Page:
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Voting on Public Pensions With Hand and Feet: How Young Migrants Try to Escape From Gerontocracy

  • Alexander Haupt
  • Wolfgang Peters

Aging changes the political power in a democracy in favor of the elder generations. Consequently, the retirees can extend the pay-as-you-go financed pensions. Under free labor mobility like within the EU, the success of gerontocracy, nevertheless, is restricted by migration of the young generations. This connection between political voting on intergenerational redistribution and voting with the feet is analyzed in a two-country model with overlapping generations. We distinguish between the case in which the young generations‘ migration decision takes its effect on future pensions into account (strategic migration) and the case in which it only reflects differentials in labor income (myopic migration). The paper also pays attention to the implications of common harmonization principles and to the consequences of price discrimination between natives and immigrants.

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Paper provided by CESifo Group Munich in its series CESifo Working Paper Series with number 523.

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Date of creation: 2001
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Handle: RePEc:ces:ceswps:_523
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  1. Rachel M. Friedberg & J. Hunt, 1995. "The Impact of Immigrants on Host Country Wages, Employment and Growth," Working Papers 95-5, Brown University, Department of Economics.
  2. Friedrich Breyer & Ben Craig, 1995. "Voting on social security: evidence from OECD countries," Working Paper 9511, Federal Reserve Bank of Cleveland.
  3. Sinn, Hans-Werner, 1990. "Tax harmonization and tax competition in Europe," Munich Reprints in Economics 19846, University of Munich, Department of Economics.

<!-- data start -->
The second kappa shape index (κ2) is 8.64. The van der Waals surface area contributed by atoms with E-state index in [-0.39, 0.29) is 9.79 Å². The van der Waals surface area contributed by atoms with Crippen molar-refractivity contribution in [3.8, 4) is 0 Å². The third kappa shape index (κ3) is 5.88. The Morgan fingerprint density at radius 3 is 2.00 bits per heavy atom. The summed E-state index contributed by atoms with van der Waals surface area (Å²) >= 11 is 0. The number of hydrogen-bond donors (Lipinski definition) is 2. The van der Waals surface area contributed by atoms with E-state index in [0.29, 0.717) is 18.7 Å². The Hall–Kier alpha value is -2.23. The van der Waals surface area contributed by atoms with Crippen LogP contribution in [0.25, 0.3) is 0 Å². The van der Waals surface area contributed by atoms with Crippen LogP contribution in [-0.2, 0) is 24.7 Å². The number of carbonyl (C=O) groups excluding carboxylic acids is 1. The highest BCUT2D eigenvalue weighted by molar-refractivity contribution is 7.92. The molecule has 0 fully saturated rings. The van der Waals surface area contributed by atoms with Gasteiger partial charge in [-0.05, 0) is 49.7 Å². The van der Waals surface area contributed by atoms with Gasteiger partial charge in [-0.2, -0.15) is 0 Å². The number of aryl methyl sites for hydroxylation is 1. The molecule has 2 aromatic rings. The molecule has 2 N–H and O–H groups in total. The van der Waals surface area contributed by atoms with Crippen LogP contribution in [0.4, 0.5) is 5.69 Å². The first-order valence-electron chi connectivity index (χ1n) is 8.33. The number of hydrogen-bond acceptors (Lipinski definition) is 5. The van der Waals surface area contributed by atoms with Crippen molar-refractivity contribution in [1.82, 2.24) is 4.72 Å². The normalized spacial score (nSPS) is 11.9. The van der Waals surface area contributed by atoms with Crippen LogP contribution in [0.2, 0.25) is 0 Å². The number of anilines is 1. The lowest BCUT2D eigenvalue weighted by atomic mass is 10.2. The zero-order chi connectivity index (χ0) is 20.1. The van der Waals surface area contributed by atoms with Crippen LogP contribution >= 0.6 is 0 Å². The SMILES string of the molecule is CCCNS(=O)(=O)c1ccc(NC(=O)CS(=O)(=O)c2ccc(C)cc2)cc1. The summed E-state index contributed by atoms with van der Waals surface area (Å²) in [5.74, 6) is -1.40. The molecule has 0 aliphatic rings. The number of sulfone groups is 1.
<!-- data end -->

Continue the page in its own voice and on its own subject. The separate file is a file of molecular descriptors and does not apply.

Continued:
4. Haupt, Alexander & Peters, Wolfgang, 1998. " Public Pensions and Voting on Immigration," Public Choice, Springer, vol. 95(3-4), pages 403-13, June.
  5. Meijdam, Lex & Verbon, Harrie A A, 1996. "Aging and Political Decision Making on Public Pensions," Journal of Population Economics, Springer, vol. 9(2), pages 141-58, May.
  6. Kanbur, Ravi & Keen, Michael, 1993. "Jeux Sans Frontieres: Tax Competition and Tax Coordination When Countries Differ in Size," American Economic Review, American Economic Association, vol. 83(4), pages 877-92, September.
  7. Friedrich Breyer & Klaus Stolte, 2000. "Demographic Change, Endogenous Labor Supply and the Political Feasibility of Pension Reform," Discussion Papers of DIW Berlin 202, DIW Berlin, German Institute for Economic Research.
  8. Sinn, Hans-Werner, 2002. "EU Enlargement and the Future of the Welfare State," Scottish Journal of Political Economy, Scottish Economic Society, vol. 49(1), pages 104-15, February.
  9. De Palma, Andre & Papageorgiou, Yorgos Y., 1988. "Heterogeneity in states and urban structure," Regional Science and Urban Economics, Elsevier, vol. 18(1), pages 37-56, February.
  10. Feldstein, Martin S, 1974. "Social Security, Induced Retirement, and Aggregate Capital Accumulation," Journal of Political Economy, University of Chicago Press, vol. 82(5), pages 905-26, Sept./Oct.
  11. Wildasin, David E, 1991. "Income Redistribution in a Common Labor Market," American Economic Review, American Economic Association, vol. 81(4), pages 757-74, September.
  12. Scholten, Ulrich & Thum, Marcel, 1996. " Public Pensions and Immigration Policy in a Democracy," Public Choice, Springer, vol. 87(3-4), pages 347-61, June.
  13. Mansoorian, Arman & Myers, Gordon M., 1993. "Attachment to home and efficient purchases of population in a fiscal externality economy," Journal of Public Economics, Elsevier, vol. 52(1), pages 117-132, August.
  14. von Hagen, Jürgen & Walz, Uwe, 1994. "Social Security and Migration in an Ageing Europe," CEPR Discussion Papers 1022, C.E.P.R. Discussion Papers.
  15. Goodspeed, Timothy J., 1998. "On the importance of public choice in migration models," Economics Letters, Elsevier, vol. 59(3), pages 373-379, June.
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